The European Medicines Agency, the European Union’s drug regulator, has signed off on emergency use of Merck’s Covid antiviral pill for adults who have tested positive as it prepares to make a decision on full approval by the end of the year, it said Friday.
The human medicines committee of the EMA said in a statement that Merck’s pill “can be used to treat adults with COVID-19 who do not require supplemental oxygen and who are at increased risk of developing severe COVID-19.”
The pill, which Merck developed with Ridgeback Therapeutics, should be administered within five days of the onset of symptoms or promptly after diagnosis of Covid, and taken twice a day for five days, the EMA said.
Earlier this month, the U.K. became the first country to authorize Merck’s antiviral pill. According to the drugmaker, trials showed the drug reduced the risk of hospitalization or death by half. In the U.S., the Food and Drug Administration is scheduled to convene on November 30 to discuss the drug. The FDA has not set a meeting to discuss Pfizer’s antiviral pill.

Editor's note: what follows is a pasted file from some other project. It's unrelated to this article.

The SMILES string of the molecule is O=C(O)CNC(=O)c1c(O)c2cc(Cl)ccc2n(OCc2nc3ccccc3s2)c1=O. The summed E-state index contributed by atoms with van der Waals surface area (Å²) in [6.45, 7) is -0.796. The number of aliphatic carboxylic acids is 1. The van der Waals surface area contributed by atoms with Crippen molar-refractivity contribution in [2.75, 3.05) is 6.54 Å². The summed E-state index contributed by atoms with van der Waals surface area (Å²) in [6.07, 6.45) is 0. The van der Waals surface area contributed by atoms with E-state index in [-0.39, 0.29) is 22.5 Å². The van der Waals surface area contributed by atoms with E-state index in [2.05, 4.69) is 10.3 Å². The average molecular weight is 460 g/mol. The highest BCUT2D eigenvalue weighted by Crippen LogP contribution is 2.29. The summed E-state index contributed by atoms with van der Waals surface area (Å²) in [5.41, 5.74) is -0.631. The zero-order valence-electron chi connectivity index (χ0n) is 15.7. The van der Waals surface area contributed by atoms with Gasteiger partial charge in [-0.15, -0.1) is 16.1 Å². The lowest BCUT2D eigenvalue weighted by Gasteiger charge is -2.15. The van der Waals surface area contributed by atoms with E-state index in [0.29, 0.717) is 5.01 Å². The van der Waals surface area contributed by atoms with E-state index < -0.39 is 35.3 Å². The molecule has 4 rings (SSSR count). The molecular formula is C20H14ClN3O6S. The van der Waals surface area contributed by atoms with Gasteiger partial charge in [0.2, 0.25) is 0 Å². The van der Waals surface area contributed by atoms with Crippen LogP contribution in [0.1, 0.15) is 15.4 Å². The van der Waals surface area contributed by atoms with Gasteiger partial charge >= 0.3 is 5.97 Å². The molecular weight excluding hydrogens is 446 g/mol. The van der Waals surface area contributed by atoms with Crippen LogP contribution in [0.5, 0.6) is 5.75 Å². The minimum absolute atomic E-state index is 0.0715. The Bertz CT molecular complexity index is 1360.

What We Don’t Know
Will vaccinated people be eligible to take Merck’s antiviral pill in the U.S.? That is a question the FDA can answer, the drugmaker said, the New York Times reports.
The U.S. government on Thursday inked a deal to purchase 10 million courses of Pfizer’s Covid pill. The U.S. has also signed two deals with Merck to purchase a total 3.1 million courses of antiviral pills.